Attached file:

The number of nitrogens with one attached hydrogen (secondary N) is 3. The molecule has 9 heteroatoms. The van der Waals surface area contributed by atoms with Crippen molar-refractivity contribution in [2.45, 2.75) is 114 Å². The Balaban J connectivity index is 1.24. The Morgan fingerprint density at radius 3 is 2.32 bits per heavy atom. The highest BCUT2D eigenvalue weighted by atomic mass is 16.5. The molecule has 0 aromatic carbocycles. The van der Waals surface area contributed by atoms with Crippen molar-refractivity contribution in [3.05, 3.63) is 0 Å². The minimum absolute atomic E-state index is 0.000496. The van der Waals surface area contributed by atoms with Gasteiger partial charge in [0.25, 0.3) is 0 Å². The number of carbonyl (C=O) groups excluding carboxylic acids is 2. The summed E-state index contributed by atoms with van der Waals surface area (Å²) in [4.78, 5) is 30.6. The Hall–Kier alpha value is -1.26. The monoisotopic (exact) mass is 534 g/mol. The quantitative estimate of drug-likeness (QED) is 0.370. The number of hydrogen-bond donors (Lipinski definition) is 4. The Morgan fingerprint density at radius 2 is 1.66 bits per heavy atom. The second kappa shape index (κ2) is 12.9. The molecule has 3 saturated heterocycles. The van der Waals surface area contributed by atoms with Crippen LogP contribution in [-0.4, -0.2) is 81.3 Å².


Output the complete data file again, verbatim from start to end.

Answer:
The number of nitrogens with one attached hydrogen (secondary N) is 3. The molecule has 9 heteroatoms. The van der Waals surface area contributed by atoms with Crippen molar-refractivity contribution in [2.45, 2.75) is 114 Å². The Balaban J connectivity index is 1.24. The Morgan fingerprint density at radius 3 is 2.32 bits per heavy atom. The highest BCUT2D eigenvalue weighted by atomic mass is 16.5. The molecule has 0 aromatic carbocycles. The van der Waals surface area contributed by atoms with Crippen molar-refractivity contribution in [3.05, 3.63) is 0 Å². The minimum absolute atomic E-state index is 0.000496. The van der Waals surface area contributed by atoms with Gasteiger partial charge in [0.25, 0.3) is 0 Å². The number of carbonyl (C=O) groups excluding carboxylic acids is 2. The summed E-state index contributed by atoms with van der Waals surface area (Å²) in [4.78, 5) is 30.6. The Hall–Kier alpha value is -1.26. The monoisotopic (exact) mass is 534 g/mol. The quantitative estimate of drug-likeness (QED) is 0.370. The number of hydrogen-bond donors (Lipinski definition) is 4. The Morgan fingerprint density at radius 2 is 1.66 bits per heavy atom. The second kappa shape index (κ2) is 12.9. The molecule has 3 saturated heterocycles. The van der Waals surface area contributed by atoms with Crippen LogP contribution in [-0.4, -0.2) is 81.3 Å².